Of course we can't be all nice all the time, so here is a different page that makes fun of all the mathematically "challenged" out there. Please don't be too offended though. I mean while their solutions would seem painfully wrong, they did follow certain rules to arrive at the solution. The rules applied weren't the ones taught so the result was wrong, but I think some of these folks should get credit for consistency or at least creativity: six = 6 I am not offended. But I think maybe now that you are done having fun and laughing at us, it's time to learn a little about what makes us tick. http://www.dyscalculia.org/thesis.htmlIt's not easy for some of us, and you wouldn't believe how many common everyday things take a math ability to do. Some of us struggle everyday to do the things you take for granted. Some of us are having our dreams crushed by something others find simple to understand.



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EĆ³in


« Reply #7 on: August 10, 2006, 04:15:57 PM » 

I'm a bit worried about the limit(x8)^1 as x>8 being equal to infinity. I'd think the limit doesn't exist.
I believe that while (x8)^1 for x = 8 doesn't exist, the limit as x tends towards 8 does, and that limit is infinity.



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Interviewer: Is there anything you don't like? Bjarne Stroustrup: Marketing hype as a substitute for technical argument. Thoughtless adherence to dogma. Pride in ignorance.



housetier


« Reply #8 on: August 10, 2006, 04:23:53 PM » 

Some of us struggle everyday to do the things you take for granted. Some of us are having our dreams crushed by something others find simple to understand. I am special as well, but I laugh about it. I chose not to be sad about my disabilities, as I have seen that everybody has quirks and oddities, and nobody is the same; so that makes us all equal. I crack jokes about ethnic minorities, handicapped, "challenged", geeks, nerds, men, women, kids, animals, foreigners, fellow Germans, my family, my friends, and myself. I try to treat everybody the same. If you want to stick out, that's fine, but I wont give you special treatment because I dont think you are that special anyway.



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Rover


« Reply #9 on: August 10, 2006, 04:42:54 PM » 

Does dyscalculia make people design hard to read web pages too? Sorry I just couldn't resist. That page is very hard to read with the background a blue italics.



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tsaint


« Reply #10 on: August 10, 2006, 05:30:06 PM » 

I'm a bit worried about the limit(x8)^1 as x>8 being equal to infinity. I'd think the limit doesn't exist.
I believe that while (x8)^1 for x = 8 doesn't exist, the limit as x tends towards 8 does, and that limit is infinity. I was led to believe that a limit only existed pv the left limit equalled the right limit, which isn't the case here. This case is completely unlike eg lim x>2 (x4)/(x^24x) where there's a discontinuity at x=2 but the lim equals 1/2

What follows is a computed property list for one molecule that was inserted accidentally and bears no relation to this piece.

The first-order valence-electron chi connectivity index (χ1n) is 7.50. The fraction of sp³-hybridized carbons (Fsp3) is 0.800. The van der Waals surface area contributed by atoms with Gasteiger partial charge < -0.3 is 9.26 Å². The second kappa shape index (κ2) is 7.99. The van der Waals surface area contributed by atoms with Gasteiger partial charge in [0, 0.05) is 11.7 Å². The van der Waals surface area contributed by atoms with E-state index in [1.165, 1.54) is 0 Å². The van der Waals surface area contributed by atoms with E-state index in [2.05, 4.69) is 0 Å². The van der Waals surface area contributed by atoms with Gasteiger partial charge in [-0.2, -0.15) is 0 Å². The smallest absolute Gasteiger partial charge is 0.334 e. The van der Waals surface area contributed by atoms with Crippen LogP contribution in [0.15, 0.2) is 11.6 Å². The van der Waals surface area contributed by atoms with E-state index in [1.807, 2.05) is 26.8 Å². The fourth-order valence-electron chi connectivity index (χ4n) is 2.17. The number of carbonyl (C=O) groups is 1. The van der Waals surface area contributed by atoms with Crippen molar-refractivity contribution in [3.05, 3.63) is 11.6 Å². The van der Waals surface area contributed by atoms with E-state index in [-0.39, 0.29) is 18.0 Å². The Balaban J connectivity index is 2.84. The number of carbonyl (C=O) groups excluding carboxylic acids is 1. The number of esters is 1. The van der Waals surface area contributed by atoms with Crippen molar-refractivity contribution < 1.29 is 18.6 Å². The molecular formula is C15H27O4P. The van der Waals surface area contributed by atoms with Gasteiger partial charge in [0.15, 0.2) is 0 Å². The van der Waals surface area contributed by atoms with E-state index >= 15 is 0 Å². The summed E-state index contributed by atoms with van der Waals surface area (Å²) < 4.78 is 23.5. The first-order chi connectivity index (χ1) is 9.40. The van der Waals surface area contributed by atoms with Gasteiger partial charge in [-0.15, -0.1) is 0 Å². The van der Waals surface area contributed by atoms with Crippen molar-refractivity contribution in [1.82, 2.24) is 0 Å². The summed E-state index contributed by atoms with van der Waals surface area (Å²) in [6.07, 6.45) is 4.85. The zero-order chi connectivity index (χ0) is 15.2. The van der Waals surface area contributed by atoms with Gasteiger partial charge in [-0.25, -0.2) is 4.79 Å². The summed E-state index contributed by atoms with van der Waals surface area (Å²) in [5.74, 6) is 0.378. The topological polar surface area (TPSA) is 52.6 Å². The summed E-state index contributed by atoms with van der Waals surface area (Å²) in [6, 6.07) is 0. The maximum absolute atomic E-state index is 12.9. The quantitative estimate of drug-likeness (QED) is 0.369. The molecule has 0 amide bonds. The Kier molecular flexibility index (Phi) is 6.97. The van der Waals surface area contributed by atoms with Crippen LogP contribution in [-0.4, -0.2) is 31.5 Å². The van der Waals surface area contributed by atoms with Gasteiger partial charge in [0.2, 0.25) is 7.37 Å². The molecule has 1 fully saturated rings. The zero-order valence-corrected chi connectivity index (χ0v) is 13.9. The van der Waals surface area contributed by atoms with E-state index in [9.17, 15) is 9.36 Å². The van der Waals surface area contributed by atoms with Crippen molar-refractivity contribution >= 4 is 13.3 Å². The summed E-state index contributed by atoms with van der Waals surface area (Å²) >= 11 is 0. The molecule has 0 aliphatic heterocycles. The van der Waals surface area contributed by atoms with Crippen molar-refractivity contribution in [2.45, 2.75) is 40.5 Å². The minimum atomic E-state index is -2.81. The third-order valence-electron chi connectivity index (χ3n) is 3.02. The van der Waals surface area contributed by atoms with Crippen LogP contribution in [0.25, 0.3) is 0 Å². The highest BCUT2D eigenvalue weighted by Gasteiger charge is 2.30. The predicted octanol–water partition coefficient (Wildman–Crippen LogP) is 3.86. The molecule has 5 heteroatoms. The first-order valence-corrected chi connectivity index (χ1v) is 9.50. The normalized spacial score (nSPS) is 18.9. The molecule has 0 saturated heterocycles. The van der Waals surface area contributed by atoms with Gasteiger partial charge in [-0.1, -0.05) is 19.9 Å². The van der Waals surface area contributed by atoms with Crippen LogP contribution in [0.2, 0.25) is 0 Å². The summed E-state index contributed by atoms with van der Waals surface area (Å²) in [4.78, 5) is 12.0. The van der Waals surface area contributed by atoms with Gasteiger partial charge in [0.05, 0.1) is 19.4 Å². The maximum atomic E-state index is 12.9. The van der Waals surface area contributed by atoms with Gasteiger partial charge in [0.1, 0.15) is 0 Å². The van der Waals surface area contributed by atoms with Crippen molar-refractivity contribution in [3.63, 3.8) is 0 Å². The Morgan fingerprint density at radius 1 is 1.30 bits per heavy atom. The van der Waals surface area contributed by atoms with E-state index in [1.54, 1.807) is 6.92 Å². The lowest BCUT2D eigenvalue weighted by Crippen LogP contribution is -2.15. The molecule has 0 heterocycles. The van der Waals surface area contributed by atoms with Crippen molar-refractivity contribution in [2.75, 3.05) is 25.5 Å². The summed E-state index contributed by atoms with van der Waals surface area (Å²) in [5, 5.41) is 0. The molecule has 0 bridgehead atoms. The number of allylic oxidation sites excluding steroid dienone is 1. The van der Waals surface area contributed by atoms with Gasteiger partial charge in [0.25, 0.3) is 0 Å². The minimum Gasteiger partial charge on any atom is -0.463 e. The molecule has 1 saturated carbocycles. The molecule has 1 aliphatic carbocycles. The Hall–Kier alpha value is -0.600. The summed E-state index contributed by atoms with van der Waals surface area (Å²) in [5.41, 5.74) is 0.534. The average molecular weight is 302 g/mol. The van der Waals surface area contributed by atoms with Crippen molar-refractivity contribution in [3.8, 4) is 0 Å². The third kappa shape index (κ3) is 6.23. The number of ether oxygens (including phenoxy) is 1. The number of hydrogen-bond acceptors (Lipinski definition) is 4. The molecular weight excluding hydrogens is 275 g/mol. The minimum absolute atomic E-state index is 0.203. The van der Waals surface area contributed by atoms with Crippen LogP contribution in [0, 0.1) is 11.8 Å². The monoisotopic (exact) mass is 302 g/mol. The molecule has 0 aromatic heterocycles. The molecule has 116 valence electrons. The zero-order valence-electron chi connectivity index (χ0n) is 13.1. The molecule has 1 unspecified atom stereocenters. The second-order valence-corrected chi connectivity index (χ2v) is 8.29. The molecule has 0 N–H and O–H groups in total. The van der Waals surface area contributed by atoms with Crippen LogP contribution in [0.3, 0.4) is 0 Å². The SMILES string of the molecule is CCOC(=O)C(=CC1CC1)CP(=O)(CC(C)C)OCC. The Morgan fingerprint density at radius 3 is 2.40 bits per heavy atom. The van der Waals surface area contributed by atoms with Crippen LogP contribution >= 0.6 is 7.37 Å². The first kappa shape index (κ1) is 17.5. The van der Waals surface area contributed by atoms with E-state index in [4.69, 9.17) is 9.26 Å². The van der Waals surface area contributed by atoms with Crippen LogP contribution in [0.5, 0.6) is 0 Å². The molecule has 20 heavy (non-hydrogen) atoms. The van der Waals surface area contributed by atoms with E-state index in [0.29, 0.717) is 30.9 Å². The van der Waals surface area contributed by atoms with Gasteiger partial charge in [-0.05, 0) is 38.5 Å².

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EĆ³in


« Reply #11 on: August 10, 2006, 06:48:43 PM » 

I was led to believe that a limit only existed pv the left limit equalled the right limit, which isn't the case here. Ah yes, excellent point and I stand corrected. I suppose you could add "x belongs to [0,8)" and then perhaps it'd be ok but thats moving the goal posts .



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Interviewer: Is there anything you don't like? Bjarne Stroustrup: Marketing hype as a substitute for technical argument. Thoughtless adherence to dogma. Pride in ignorance.



Carol Haynes


« Reply #12 on: August 10, 2006, 07:01:27 PM » 

I'm a bit worried about the limit(x8)^1 as x>8 being equal to infinity. I'd think the limit doesn't exist. Think I like the student answer better than the teacher example Actually I agree with you ... infinity isn't a limit. If there are limits for y=1/(x8) they are x=8 because x can never actually equal 8 but can approach as close as you like and y=0 as y can never equal 0. Here is a quick and dirty graph ... Technically x=8 and y=0 are called discontinuities  not limits. A limit is like somone walking towards a fixed point but each step covers half the distance  they will never reach their target but the target is the limit !


« Last Edit: August 10, 2006, 07:07:13 PM by Carol Haynes »

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EĆ³in


« Reply #14 on: August 26, 2006, 07:32:16 AM » 

Some of those are quite good. On the subject of Math jokes, here is a collection I compiled a while back.



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Interviewer: Is there anything you don't like? Bjarne Stroustrup: Marketing hype as a substitute for technical argument. Thoughtless adherence to dogma. Pride in ignorance.